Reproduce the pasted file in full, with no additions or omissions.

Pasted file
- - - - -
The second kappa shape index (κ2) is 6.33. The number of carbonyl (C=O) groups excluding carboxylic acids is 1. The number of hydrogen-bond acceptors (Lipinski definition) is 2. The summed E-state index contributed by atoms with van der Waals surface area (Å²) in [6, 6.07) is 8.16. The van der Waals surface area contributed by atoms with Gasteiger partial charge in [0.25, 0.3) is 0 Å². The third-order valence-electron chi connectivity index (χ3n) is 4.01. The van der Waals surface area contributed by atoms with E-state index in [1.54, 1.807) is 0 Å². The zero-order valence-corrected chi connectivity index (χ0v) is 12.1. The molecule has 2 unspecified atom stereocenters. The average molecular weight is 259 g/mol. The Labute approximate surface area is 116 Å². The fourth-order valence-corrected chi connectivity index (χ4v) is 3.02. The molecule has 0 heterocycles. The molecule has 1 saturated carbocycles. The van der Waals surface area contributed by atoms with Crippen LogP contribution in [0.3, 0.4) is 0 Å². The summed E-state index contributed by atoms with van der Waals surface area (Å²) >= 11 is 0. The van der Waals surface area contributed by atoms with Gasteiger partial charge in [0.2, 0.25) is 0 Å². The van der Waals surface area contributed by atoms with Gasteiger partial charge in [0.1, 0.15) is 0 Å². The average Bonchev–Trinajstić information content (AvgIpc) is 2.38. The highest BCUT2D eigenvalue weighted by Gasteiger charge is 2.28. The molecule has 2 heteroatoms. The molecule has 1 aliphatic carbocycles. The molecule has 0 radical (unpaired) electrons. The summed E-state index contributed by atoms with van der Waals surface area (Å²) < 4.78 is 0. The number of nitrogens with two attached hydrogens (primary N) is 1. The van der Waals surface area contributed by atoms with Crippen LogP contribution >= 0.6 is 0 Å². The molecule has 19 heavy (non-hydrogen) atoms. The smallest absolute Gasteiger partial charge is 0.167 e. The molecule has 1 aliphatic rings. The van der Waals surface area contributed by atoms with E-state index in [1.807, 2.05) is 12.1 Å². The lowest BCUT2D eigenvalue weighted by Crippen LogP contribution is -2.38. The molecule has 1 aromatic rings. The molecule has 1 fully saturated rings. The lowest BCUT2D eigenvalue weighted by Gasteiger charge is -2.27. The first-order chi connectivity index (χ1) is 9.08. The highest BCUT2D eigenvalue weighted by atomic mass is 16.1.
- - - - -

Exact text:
The second kappa shape index (κ2) is 6.33. The number of carbonyl (C=O) groups excluding carboxylic acids is 1. The number of hydrogen-bond acceptors (Lipinski definition) is 2. The summed E-state index contributed by atoms with van der Waals surface area (Å²) in [6, 6.07) is 8.16. The van der Waals surface area contributed by atoms with Gasteiger partial charge in [0.25, 0.3) is 0 Å². The third-order valence-electron chi connectivity index (χ3n) is 4.01. The van der Waals surface area contributed by atoms with E-state index in [1.54, 1.807) is 0 Å². The zero-order valence-corrected chi connectivity index (χ0v) is 12.1. The molecule has 2 unspecified atom stereocenters. The average molecular weight is 259 g/mol. The Labute approximate surface area is 116 Å². The fourth-order valence-corrected chi connectivity index (χ4v) is 3.02. The molecule has 0 heterocycles. The molecule has 1 saturated carbocycles. The van der Waals surface area contributed by atoms with Crippen LogP contribution in [0.3, 0.4) is 0 Å². The summed E-state index contributed by atoms with van der Waals surface area (Å²) >= 11 is 0. The van der Waals surface area contributed by atoms with Gasteiger partial charge in [0.2, 0.25) is 0 Å². The van der Waals surface area contributed by atoms with Gasteiger partial charge in [0.1, 0.15) is 0 Å². The average Bonchev–Trinajstić information content (AvgIpc) is 2.38. The highest BCUT2D eigenvalue weighted by Gasteiger charge is 2.28. The molecule has 2 heteroatoms. The molecule has 1 aliphatic carbocycles. The molecule has 0 radical (unpaired) electrons. The summed E-state index contributed by atoms with van der Waals surface area (Å²) < 4.78 is 0. The number of nitrogens with two attached hydrogens (primary N) is 1. The van der Waals surface area contributed by atoms with Crippen LogP contribution >= 0.6 is 0 Å². The molecule has 19 heavy (non-hydrogen) atoms. The smallest absolute Gasteiger partial charge is 0.167 e. The molecule has 1 aliphatic rings. The van der Waals surface area contributed by atoms with E-state index in [1.807, 2.05) is 12.1 Å². The lowest BCUT2D eigenvalue weighted by Crippen LogP contribution is -2.38. The molecule has 1 aromatic rings. The molecule has 1 fully saturated rings. The lowest BCUT2D eigenvalue weighted by Gasteiger charge is -2.27. The first-order chi connectivity index (χ1) is 9.08. The highest BCUT2D eigenvalue weighted by atomic mass is 16.1.